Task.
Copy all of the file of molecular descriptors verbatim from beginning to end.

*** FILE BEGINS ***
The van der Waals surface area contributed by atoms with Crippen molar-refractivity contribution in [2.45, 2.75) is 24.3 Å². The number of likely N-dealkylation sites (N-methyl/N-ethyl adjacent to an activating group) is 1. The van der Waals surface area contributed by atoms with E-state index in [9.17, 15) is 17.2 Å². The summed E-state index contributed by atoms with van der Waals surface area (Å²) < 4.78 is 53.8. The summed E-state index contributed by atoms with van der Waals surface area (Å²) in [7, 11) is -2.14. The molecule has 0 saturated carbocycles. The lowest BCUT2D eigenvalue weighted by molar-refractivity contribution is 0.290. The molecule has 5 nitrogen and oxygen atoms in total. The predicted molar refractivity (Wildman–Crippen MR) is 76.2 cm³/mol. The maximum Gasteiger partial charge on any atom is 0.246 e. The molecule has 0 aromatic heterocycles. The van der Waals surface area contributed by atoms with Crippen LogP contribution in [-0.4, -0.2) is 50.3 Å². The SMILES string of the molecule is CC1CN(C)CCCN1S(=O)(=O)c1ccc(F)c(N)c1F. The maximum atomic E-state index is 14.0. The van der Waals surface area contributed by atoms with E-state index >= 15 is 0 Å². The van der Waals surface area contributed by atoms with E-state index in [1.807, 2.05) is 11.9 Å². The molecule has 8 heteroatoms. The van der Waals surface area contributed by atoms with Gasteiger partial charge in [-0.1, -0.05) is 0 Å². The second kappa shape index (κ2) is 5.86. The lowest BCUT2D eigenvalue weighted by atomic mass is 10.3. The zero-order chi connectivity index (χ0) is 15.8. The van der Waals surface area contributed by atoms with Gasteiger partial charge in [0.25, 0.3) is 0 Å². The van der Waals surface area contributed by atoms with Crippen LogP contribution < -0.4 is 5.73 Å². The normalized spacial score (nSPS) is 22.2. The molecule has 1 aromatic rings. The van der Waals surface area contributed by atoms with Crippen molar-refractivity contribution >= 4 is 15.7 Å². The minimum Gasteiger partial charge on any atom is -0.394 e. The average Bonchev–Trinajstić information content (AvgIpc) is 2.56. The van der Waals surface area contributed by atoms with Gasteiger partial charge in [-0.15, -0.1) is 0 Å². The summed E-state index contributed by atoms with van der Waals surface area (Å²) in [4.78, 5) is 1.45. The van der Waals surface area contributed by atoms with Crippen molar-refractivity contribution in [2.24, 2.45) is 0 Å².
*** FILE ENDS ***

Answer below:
The van der Waals surface area contributed by atoms with Crippen molar-refractivity contribution in [2.45, 2.75) is 24.3 Å². The number of likely N-dealkylation sites (N-methyl/N-ethyl adjacent to an activating group) is 1. The van der Waals surface area contributed by atoms with E-state index in [9.17, 15) is 17.2 Å². The summed E-state index contributed by atoms with van der Waals surface area (Å²) < 4.78 is 53.8. The summed E-state index contributed by atoms with van der Waals surface area (Å²) in [7, 11) is -2.14. The molecule has 0 saturated carbocycles. The lowest BCUT2D eigenvalue weighted by molar-refractivity contribution is 0.290. The molecule has 5 nitrogen and oxygen atoms in total. The predicted molar refractivity (Wildman–Crippen MR) is 76.2 cm³/mol. The maximum Gasteiger partial charge on any atom is 0.246 e. The molecule has 0 aromatic heterocycles. The van der Waals surface area contributed by atoms with Crippen LogP contribution in [-0.4, -0.2) is 50.3 Å². The SMILES string of the molecule is CC1CN(C)CCCN1S(=O)(=O)c1ccc(F)c(N)c1F. The maximum atomic E-state index is 14.0. The van der Waals surface area contributed by atoms with E-state index >= 15 is 0 Å². The van der Waals surface area contributed by atoms with E-state index in [1.807, 2.05) is 11.9 Å². The molecule has 8 heteroatoms. The van der Waals surface area contributed by atoms with Gasteiger partial charge in [-0.1, -0.05) is 0 Å². The second kappa shape index (κ2) is 5.86. The lowest BCUT2D eigenvalue weighted by atomic mass is 10.3. The zero-order chi connectivity index (χ0) is 15.8. The van der Waals surface area contributed by atoms with Gasteiger partial charge in [0.25, 0.3) is 0 Å². The van der Waals surface area contributed by atoms with Crippen LogP contribution < -0.4 is 5.73 Å². The normalized spacial score (nSPS) is 22.2. The molecule has 1 aromatic rings. The van der Waals surface area contributed by atoms with Crippen molar-refractivity contribution >= 4 is 15.7 Å². The minimum Gasteiger partial charge on any atom is -0.394 e. The average Bonchev–Trinajstić information content (AvgIpc) is 2.56. The van der Waals surface area contributed by atoms with Gasteiger partial charge in [-0.15, -0.1) is 0 Å². The summed E-state index contributed by atoms with van der Waals surface area (Å²) in [4.78, 5) is 1.45. The van der Waals surface area contributed by atoms with Crippen molar-refractivity contribution in [2.24, 2.45) is 0 Å².